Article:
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Hillary's Turn

Since 1992, Hillary Clinton has morphed from two-for-the-price-of-one partner to failed health-care czar to long-suffering wife and, now, New York Senate hopeful. In a freewheeling interview, she talks about the road she's been on -- and the one to come.

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Somehow, in New York more than most other places, campaigns are hammered into shape by events that happen outside them. And so, suddenly, with the alleged shooting by police of Patrick Dorismond and Mayor Giuliani's release of Dorismond's sealed juvenile record, boom, we have a campaign. For the first time, after months of fragile caution, Hillary Clinton tore into the mayor, who, as is his custom, tore back. The mayor's actions in the past week reinforced for New Yorkers just how well we know him -- in maintaining his barrage on Dorismond's character, Giuliani was not making elaborate political calculations beyond the understanding of others; he was just being himself. By contrast, Mrs. Clinton's verbal grenades showed a side of her we've never seen, more aggressive and direct than she's ever been since she started coming to the state last July. It underscored, her immense fame notwithstanding, how little we know about her -- as a candidate, to be sure, and simply as a person in her own right.

If nothing else, this improbable campaign will see to it that Hillary Clinton's frequently mutating image will receive one more makeover. Whether she's sincere or ambitious, distrustful of people or open to them, are among the questions about her that voters will answer in their own way come November. But what follows should shed some light on them. In her most extensive interview since coming to New York, she talks about her candidacy, her caution, her recent incaution, the press, the health-care failure, Bill's shadow, Trent Lott, archaeology, modern art, the Stanhope, even the Three Stooges and The Flintstones. However you feel about her, you'll find out something here you didn't know.

New York Magazine: What grade would you give yourself so far as a candidate?

"I was told that New York's was the toughest political environment in the country. I think that's right. People offer me their opinions at the drop of a hat, but by and large, I feel very welcome."

Hillary Rodham Clinton: I'd grade myself as Needs Improvement but Making an Effort and Getting Better laughs.

NYM: Okay. I'll put a grade on that, C-plus. Fair?

HRC: I don't think about it that way. It's been a learning experience. You know, I have a lot of sympathy for the vice-president, who, when I watched him start his campaign last spring, I could tell was really having a hard time making the transition. And I didn't realize how hard that would be until I tried to do it myself. To move out of saying we to I -- you know, it took some time to figure out how to do that.

NYM: I was in Rochester, at the hotel, that morning the Village Voice story came out about Giuliani's letter accusing you of "hostility to America's religious traditions." When you walked through those double doors, you were quaking with rage. But then when you started to speak, the rhetoric was very soft and very careful.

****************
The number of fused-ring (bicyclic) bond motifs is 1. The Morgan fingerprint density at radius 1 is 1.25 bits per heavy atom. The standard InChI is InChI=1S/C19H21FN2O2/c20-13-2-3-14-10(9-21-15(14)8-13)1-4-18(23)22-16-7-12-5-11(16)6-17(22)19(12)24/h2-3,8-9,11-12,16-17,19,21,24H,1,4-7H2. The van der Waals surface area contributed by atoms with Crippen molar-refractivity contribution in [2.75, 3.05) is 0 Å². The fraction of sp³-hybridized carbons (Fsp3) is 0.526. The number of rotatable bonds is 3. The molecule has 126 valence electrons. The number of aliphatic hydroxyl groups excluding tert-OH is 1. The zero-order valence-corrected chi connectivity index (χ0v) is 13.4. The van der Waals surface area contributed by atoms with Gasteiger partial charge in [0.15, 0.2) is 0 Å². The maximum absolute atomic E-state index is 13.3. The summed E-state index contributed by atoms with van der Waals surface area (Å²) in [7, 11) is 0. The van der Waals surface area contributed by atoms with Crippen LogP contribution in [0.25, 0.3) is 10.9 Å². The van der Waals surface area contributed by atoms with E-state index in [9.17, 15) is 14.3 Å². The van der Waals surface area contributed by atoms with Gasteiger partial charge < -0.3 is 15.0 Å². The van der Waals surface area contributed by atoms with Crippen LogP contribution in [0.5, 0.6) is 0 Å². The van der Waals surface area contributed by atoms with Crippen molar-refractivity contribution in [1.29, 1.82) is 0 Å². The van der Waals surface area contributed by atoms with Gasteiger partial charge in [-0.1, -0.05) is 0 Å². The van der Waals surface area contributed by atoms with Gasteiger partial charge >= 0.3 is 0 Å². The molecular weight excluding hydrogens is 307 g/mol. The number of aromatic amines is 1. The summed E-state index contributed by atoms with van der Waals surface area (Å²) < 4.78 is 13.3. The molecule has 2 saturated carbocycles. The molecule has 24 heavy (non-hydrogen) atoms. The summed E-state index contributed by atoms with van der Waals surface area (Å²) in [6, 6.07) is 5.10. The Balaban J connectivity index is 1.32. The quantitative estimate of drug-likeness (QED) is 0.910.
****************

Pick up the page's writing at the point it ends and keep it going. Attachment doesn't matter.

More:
HRC: Well, I was outraged. I thought it was a . . . misuse of campaign tactics and rhetoric, and it was insulting to me. But I understood why he did it, and why he will continue to do it --

NYM: Why is that?

HRC: It raises a lot of money. This isn't complicated. That's why he won't release his letters. He doesn't want us to see what else he's saying about me to open the pocketbooks of the far right and the people who respond to Ollie North and Jesse Helms and Richard Viguerie.

But I also believe that it's important when you're in a campaign to always remember that this is not about you. That if you become emotionally angry and say everything that's on your mind about how you feel, you lose a chance to communicate clearly that what you're really going to get up every day worrying about is not what your opponent says about you but what you're going to do for people.

I also believe that it is just more difficult for women candidates to express their strong feelings about things affecting them, as opposed to how I feel about gun control or the deteriorating public schools or stirring up racial hostility, which I can be as angry about and as determined to fix as I possibly can be. But I think you make a mistake if you let any campaign become about you. I know who I am. I know what I believe. I know what I would do in the Senate. And I know what my religious convictions are. There's nothing he can say, after I've calmed down, that will affect who I am.

NYM: Well, let me ask you about the Diallo verdict, and your response to that. Again, I felt it was soft, didn't really take a side, didn't really --

HRC: I did not want in any way to be a part of a reaction that could conceivably have resulted in any kind of disorder or violence. I did not have any official responsibility or job that would enable me to help control anything. And I thought it was very important to be measured and to be thoughtful about what I said. I carry a very heavy responsibility. I'm not the usual Senate candidate laughs, for better or worse. I don't want anything I say or do to feed into the kind of, ah, climate in which people engage in insults.

NYM: Then, last week, after the Dorismond shooting, you really took the gloves off and went after the mayor. What made you do that?

HRC: It was wrong for the mayor to rush to judgment and release Patrick Dorismond's records. It was wrong for him to refuse to reach out, and it was wrong for him to make the situation worse by lashing out and losing control.


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